Income, Not Age, Should Determine Your Retirement Date
There is no magic age when you should or can retire, so don't start counting down the years (or days). Instead, you need to dig a little deeper to know if you’re really ready.
If I could pass on just one key rule for people pondering their retirement date, it would be this:
Don’t think so much about your age. Think, instead, about your income.
Income is what helps give you your independence in retirement. If you’re confident you have enough money coming in to cover the lifestyle you want for as long you live, you have the option to quit your job any time you like. If you aren’t sure, you can’t.
Focusing on the wrong things
You can’t just stop working at 60, 65 or even 70 without a retirement income plan to pay your bills.
Seems simple enough. Still, very few of the people who come to our office looking for help have a budget prepared or a retirement income plan in place. They’ve spent years focused on growing and saving their money, and they haven’t yet flipped their mindset to how they’ll manage that money when they no longer have a paycheck.
So they choose an age — 62, 65, 66, 70 — because those are milestone years for Social Security and Medicare, and they’re the ages when most people retire.
Look beyond your savings
Now, I’m not suggesting that instead of saying, “I’m retiring at 65,” you should say, “I’m retiring at $1 million.” Choosing a dollar amount without a retirement income plan is almost as random as choosing a retirement age.
You’re going to have to work a little harder than that.
With the help of a wealth manager, you should begin looking at your current fixed-income sources — Social Security, a defined-benefit pension (if you and/or your spouse have one) or an annuity — and how you can help maximize those payments with the proper timing and claiming strategies.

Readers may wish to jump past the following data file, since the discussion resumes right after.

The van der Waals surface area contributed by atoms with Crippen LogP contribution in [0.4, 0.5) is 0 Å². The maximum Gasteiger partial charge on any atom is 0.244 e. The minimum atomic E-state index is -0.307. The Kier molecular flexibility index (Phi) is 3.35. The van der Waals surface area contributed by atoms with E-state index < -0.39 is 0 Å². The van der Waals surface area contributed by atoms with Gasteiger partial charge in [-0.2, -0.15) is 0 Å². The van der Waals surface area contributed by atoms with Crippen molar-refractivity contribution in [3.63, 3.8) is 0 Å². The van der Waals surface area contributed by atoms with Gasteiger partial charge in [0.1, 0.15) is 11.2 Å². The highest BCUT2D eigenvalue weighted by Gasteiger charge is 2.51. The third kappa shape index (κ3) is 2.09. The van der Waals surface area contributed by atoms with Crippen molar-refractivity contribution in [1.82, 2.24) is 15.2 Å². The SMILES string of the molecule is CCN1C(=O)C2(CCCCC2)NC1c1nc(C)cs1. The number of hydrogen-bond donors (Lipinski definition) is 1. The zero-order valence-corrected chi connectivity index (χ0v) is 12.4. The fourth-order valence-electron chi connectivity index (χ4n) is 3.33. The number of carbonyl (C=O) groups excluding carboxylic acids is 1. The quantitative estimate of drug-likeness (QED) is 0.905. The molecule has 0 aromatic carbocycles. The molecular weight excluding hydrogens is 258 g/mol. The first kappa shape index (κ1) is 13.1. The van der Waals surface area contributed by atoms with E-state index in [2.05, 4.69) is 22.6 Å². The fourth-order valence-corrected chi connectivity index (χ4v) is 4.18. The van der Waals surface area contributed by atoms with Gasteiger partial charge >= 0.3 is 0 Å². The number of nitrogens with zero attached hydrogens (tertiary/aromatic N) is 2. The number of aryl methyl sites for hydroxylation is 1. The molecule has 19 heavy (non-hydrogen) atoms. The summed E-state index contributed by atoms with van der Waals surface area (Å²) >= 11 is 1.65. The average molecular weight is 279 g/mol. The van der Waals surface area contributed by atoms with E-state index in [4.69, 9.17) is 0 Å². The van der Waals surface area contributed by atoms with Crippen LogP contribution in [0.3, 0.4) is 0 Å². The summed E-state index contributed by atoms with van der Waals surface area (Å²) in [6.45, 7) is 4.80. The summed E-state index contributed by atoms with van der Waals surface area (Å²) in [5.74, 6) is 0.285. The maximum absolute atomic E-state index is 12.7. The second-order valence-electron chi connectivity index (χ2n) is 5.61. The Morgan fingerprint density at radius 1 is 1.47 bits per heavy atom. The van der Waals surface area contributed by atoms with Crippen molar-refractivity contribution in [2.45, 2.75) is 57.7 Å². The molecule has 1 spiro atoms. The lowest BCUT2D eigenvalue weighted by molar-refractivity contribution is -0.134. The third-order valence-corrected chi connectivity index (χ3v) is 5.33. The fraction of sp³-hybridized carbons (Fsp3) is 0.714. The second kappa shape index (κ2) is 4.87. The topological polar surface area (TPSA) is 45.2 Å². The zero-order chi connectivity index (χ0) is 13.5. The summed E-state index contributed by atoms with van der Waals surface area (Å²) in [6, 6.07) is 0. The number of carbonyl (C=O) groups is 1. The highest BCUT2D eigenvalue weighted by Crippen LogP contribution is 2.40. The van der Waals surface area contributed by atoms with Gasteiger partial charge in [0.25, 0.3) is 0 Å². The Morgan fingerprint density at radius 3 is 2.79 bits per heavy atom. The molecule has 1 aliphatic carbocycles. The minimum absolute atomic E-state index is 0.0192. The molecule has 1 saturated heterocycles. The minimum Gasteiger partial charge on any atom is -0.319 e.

You also should put together an approximate but realistic retirement budget. Don’t assume you’ll spend less in retirement than you do now — many people actually spend more in the first few years, when every day feels as if you’re on vacation.
Major expense categories include your mortgage and car payments (if you’ll still have those, or if you expect you might have them in the future), food, transportation and health care. And don’t forget the fun stuff: travel, gifts for the grandkids, golf and other hobbies. Keep in mind, too, any services you might need as you age — from yardwork to home repairs to nursing care.
Once you know your fixed income streams and your budget needs, you can determine whether there is a gap. If you have more than enough money to cover your expenses, you may be able to retire earlier than expected. If not, you’ll have to figure out how you’ll draw from your retirement nest egg to fund that gap. Your financial adviser can help you build strategies that cover asset allocation, inflation and tax implications. And he or she can help you update your plan as time passes.
Ultimately, no income plan, no matter how comprehensive, can predict all the twists you might encounter during a long retirement. But if you start with a solid plan and remain flexible about refining it as you go, you’ll increase the odds that your financial future will be secure.
And the only time you’ll have to mention your age is when you ask for the senior discount.
Kim Franke-Folstad contributed to this article.